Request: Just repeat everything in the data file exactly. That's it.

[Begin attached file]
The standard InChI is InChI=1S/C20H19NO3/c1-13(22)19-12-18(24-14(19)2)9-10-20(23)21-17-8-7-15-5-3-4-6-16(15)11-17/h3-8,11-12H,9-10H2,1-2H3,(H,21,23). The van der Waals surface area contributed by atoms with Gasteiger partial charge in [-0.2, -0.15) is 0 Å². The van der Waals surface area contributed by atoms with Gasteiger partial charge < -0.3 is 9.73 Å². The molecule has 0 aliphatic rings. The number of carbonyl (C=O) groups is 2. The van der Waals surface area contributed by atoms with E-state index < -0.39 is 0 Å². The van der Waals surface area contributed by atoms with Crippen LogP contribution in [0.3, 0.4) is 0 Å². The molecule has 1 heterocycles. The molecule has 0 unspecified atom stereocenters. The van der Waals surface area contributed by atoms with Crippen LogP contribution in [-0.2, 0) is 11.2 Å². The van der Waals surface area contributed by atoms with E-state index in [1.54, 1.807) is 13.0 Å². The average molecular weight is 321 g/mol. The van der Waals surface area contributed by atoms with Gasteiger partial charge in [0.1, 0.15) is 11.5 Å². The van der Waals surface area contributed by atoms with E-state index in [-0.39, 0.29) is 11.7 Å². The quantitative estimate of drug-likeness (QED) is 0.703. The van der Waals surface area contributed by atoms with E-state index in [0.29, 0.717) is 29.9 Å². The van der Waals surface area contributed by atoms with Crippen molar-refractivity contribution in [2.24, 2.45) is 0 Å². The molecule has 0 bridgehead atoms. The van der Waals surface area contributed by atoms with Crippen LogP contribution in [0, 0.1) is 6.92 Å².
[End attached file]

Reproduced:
The standard InChI is InChI=1S/C20H19NO3/c1-13(22)19-12-18(24-14(19)2)9-10-20(23)21-17-8-7-15-5-3-4-6-16(15)11-17/h3-8,11-12H,9-10H2,1-2H3,(H,21,23). The van der Waals surface area contributed by atoms with Gasteiger partial charge in [-0.2, -0.15) is 0 Å². The van der Waals surface area contributed by atoms with Gasteiger partial charge < -0.3 is 9.73 Å². The molecule has 0 aliphatic rings. The number of carbonyl (C=O) groups is 2. The van der Waals surface area contributed by atoms with E-state index < -0.39 is 0 Å². The van der Waals surface area contributed by atoms with Crippen LogP contribution in [0.3, 0.4) is 0 Å². The molecule has 1 heterocycles. The molecule has 0 unspecified atom stereocenters. The van der Waals surface area contributed by atoms with Crippen LogP contribution in [-0.2, 0) is 11.2 Å². The van der Waals surface area contributed by atoms with E-state index in [1.54, 1.807) is 13.0 Å². The average molecular weight is 321 g/mol. The van der Waals surface area contributed by atoms with Gasteiger partial charge in [0.1, 0.15) is 11.5 Å². The van der Waals surface area contributed by atoms with E-state index in [-0.39, 0.29) is 11.7 Å². The quantitative estimate of drug-likeness (QED) is 0.703. The van der Waals surface area contributed by atoms with E-state index in [0.29, 0.717) is 29.9 Å². The van der Waals surface area contributed by atoms with Crippen molar-refractivity contribution in [2.24, 2.45) is 0 Å². The molecule has 0 bridgehead atoms. The van der Waals surface area contributed by atoms with Crippen LogP contribution in [0, 0.1) is 6.92 Å².